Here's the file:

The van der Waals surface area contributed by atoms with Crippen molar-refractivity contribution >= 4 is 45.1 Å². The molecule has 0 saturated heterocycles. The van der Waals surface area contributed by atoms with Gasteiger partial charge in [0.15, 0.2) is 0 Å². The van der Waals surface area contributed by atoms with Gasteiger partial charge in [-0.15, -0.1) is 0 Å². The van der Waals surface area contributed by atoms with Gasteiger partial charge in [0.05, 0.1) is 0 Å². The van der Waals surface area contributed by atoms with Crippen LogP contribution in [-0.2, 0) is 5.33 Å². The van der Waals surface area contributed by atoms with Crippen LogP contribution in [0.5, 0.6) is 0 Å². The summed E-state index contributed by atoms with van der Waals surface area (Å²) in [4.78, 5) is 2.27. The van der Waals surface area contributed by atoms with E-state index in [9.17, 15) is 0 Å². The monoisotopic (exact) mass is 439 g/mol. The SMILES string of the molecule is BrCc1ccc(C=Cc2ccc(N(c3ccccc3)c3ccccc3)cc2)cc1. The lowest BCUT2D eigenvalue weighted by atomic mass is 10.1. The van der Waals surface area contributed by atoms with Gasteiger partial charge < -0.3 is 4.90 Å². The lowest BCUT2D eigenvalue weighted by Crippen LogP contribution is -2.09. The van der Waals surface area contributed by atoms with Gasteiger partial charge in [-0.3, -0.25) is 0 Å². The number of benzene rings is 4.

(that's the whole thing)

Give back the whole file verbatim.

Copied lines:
The van der Waals surface area contributed by atoms with Crippen molar-refractivity contribution >= 4 is 45.1 Å². The molecule has 0 saturated heterocycles. The van der Waals surface area contributed by atoms with Gasteiger partial charge in [0.15, 0.2) is 0 Å². The van der Waals surface area contributed by atoms with Gasteiger partial charge in [-0.15, -0.1) is 0 Å². The van der Waals surface area contributed by atoms with Gasteiger partial charge in [0.05, 0.1) is 0 Å². The van der Waals surface area contributed by atoms with Crippen LogP contribution in [-0.2, 0) is 5.33 Å². The van der Waals surface area contributed by atoms with Crippen LogP contribution in [0.5, 0.6) is 0 Å². The summed E-state index contributed by atoms with van der Waals surface area (Å²) in [4.78, 5) is 2.27. The van der Waals surface area contributed by atoms with E-state index in [9.17, 15) is 0 Å². The monoisotopic (exact) mass is 439 g/mol. The SMILES string of the molecule is BrCc1ccc(C=Cc2ccc(N(c3ccccc3)c3ccccc3)cc2)cc1. The lowest BCUT2D eigenvalue weighted by atomic mass is 10.1. The van der Waals surface area contributed by atoms with Gasteiger partial charge < -0.3 is 4.90 Å². The lowest BCUT2D eigenvalue weighted by Crippen LogP contribution is -2.09. The van der Waals surface area contributed by atoms with Gasteiger partial charge in [-0.3, -0.25) is 0 Å². The number of benzene rings is 4.